Monday, July 26, 2010

African heritage inspires Jason McCammon's fantasy adventure writing

Freelance camera man and gaffer, Jason McCammon has created the African culture inspired fantasy novel Warrior Quest: Search for the Ifa Scepter and the children's illustrated version The Adventures of Farra and Bomani. Although his film and television gigs and wedding events keep him busy and traveling in locations ranging from New York to Miami, McCammon has added creative writing to his life and is admittedly addicted to his new passion for authoring adventures.

Jason McCammon shared his excitement for expanding the fantasy genre to include his African heritage in an interview last Friday.

When did you realize that you wanted to write a fantasy novel inspired by African cultures?

I have been writing for about 10 years now. In my experience, once I started to create, the need just intensified and the ideas just kept coming. The hard part is arranging all those ideas into a story that makes sense.

I wanted to write fantasy because I love the genre. Anything creative really. The African themes came because I am of African decent and the absence of the genre made me feel sort of empty.

Who is your favorite character in Warrior Quest? Describe what you think readers will like about this character.

The most obvious hero of the story is Bomani. But I really began to like Farra more than anyone. She is the real hero of the story. Without her, Bomani probably would have destroyed himself, mentally. I think that her kindness and innocence coupled with her inner strength really grabs people.

Are there any specific African cultures or folklore traditions that you have studied and that inspired your writing?

I looked at Yaruba, Massai, Swahili, and others. As a whole, I tried not to be too one-sided on any culture. When you look at the drawings, you will see different things mixed together. As well as whole new concepts. There is some Ifa in there that you will find in the title but I talk about that more in the second book.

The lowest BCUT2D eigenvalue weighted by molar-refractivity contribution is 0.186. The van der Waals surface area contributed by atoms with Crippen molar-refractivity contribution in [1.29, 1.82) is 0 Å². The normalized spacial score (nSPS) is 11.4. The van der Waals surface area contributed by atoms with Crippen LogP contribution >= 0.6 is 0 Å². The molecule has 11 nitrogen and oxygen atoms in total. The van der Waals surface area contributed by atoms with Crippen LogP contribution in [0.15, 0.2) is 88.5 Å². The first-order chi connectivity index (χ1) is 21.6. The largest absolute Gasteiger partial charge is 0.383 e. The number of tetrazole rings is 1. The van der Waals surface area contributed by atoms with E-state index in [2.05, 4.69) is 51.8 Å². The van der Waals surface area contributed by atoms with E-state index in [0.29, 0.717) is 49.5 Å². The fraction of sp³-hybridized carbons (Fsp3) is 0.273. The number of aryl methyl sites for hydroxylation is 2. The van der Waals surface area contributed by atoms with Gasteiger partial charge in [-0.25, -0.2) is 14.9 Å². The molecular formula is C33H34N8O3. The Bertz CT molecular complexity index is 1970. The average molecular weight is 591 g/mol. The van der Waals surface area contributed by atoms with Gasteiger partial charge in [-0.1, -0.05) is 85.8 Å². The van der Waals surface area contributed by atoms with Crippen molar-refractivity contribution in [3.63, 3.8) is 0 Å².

You expressed on your Facebook page that performing bookstore readings was a new experience. What have some of the public reactions to your readings been like?

I've worked with still cameras and motion cameras and one thing that I have learned about myself is that I'd much rather be behind the camera than in front of it. So, reading in front of people makes me a bit nervous. It is something that I will get better at with practice and time. At my first reading at Barnes & Noble, I read two chapters. I was amazed that when I was done, every single kid in the audience was begging for a copy. Too bad Barnes & Noble didn't cary them and I couldn't rightfully sell them a book on their property that they didn't have in their inventory.

You also created an illustrated children's version of adventures from your novel. That must have been a big project. What prompted you to develop your story for younger readers as well?

This whole project started as a visual piece. It started as a feature length cartoon. A, “Disney Chaser,” as I like to say. And keep in mind that this was before the Princess and the Frog. So The book was adapted from the screenplay. But since the screenplay was rated G and the book was more like PG or PG-13, I still wanted the younger audience to be a part of it.

Any additional comments?

Since many have already asked, yes, I am working on the next book. And am about 60 percent complete. I have yet to find anything more rewarding in life that creating.

Excerpt from Warrior Quest: Search for the Ifa Scepter

Broke was right. Farra was broken. Just as any great man or woman can reach their breaking point, no matter how big and strong, Farra had reached hers. She was in a state where hunger and thirst no longer mattered. She had experienced so much discomfort, that right now she just wanted to be comforted. If she had her choice, it would have been her mother, in her home, in her bed. But she wasn’t home, and the one thing she knew was that she didn’t want to be alone. On the other hand, she couldn’t bring herself to move either.

Bomani looked at her for moment before giving in. He sat down next to her against the wall; totally confused as to what to do next. He could have held her, but it hadn’t occurred to him to do so. For now, just being there was enough.

Farra’s whimpering had stopped. No tears had fallen from her face; she was beyond that now. She leaned over and rested her head on Bomani’s shoulder and fell asleep. It was at that point that Bomani understood. He didn’t need to do anything more. He felt an overwhelming calmness as the small girl lay against him. It was comforting. He felt like a parent and a child all at the same time. He embraced both these feelings and before long he laid his head back on top of hers and he too had fallen asleep.

See McCammon's work at his website The Ancient Lands, and, judging from the high praise of his Amazon reviews for Warrior Quest, he'll be enjoying his writing and entertaining others for many years.